I have been throwing this into the faces of Nokia lovers who never fail to point out how technically superior Nokia’s hardware is: users do not give a toss about hardware specs. They care for the overall user experience. The unhappy marriage of the 3G with iOS4 shows what this does when it goes wrong: all the fun of using an iPhone is gone. What good is it when my phone lets me down every 10 minutes? What fun if my e-mail doesn’t open for 20 seconds? How exciting if applications appear to be frozen only to open just seconds after I pressed the home button (that will kill them just in time after I saw that it did, at the end, react)? Utter frustration. Rotten user experience. Complete fail.

Apple shows us, hence, accidentally how important the overall user experience is, and this may well be my final example on this: a simple (well, maybe not so simple) piece of software turns the most coveted consumer device of the day into a somewhat lame brick! However, it also shows how incredibly important it is to match the hardware (and network environment) to what the overall product (here: iOS4) promises to deliver (non-Apple case in hand would be video-calling on the Nokia N70 back in 2005: there was just no way this would work in practice; the experience was just too horrendous).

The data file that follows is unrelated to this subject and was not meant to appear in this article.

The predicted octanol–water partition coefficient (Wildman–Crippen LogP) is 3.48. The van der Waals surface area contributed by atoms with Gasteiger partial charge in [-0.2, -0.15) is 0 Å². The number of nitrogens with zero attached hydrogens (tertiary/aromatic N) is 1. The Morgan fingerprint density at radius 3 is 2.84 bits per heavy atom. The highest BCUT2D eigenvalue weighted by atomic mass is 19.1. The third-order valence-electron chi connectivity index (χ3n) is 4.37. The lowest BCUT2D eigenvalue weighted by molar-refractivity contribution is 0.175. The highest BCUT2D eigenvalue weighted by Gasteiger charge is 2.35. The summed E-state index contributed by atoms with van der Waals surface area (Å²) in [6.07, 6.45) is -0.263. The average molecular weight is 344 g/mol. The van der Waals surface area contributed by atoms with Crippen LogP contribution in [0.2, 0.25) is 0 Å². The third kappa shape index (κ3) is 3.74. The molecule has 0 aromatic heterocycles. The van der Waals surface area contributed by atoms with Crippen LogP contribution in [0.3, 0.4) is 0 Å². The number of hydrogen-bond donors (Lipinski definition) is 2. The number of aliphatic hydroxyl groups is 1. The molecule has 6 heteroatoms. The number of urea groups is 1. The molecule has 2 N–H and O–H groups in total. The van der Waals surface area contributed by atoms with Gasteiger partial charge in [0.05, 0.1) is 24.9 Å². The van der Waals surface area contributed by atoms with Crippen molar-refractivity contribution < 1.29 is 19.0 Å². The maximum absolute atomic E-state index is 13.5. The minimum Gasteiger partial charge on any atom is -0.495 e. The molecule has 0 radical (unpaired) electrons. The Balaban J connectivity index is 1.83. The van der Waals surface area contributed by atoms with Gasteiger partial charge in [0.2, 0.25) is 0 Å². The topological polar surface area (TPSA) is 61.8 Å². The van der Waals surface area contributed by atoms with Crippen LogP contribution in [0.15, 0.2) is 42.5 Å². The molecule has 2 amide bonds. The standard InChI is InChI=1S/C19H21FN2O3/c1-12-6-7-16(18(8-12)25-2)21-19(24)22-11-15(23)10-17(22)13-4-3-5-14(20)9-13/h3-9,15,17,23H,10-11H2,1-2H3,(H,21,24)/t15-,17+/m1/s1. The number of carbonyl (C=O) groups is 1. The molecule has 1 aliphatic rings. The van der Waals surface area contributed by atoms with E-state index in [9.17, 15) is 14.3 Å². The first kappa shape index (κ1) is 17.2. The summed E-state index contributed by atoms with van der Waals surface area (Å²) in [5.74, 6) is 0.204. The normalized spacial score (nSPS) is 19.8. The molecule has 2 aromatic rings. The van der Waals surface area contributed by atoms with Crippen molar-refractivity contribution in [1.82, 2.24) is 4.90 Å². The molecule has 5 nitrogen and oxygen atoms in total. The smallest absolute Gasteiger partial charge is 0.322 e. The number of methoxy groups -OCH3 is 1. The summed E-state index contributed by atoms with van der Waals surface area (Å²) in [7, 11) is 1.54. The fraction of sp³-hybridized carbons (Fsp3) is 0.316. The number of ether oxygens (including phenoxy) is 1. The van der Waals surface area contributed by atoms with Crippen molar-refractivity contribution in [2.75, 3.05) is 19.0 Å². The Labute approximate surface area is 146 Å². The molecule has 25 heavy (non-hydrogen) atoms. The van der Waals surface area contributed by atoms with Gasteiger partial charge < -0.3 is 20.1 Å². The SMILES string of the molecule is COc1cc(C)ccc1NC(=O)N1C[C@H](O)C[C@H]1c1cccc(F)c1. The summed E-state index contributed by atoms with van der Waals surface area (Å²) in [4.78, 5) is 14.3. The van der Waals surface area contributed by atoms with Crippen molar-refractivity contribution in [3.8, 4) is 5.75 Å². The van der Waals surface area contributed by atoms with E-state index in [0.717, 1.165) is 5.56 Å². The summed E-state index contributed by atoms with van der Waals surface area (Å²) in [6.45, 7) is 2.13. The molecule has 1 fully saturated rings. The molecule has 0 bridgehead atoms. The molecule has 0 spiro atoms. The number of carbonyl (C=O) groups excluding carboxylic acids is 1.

So, dear Apple, back to the drawing board. And if I may make a humble suggestion: just push the last pre-iOS4 version back to the older devices tomorrow! First thing! Promise! Please!

To all the others: this is a great opportunity! Catch up! Double your efforts! But don’t forget that the coolest frigging hardware (12 MP cameras anyone) is useless if the UX is not matching it either!

Page 2 of 8

Powered by WordPress & Theme by Anders Norén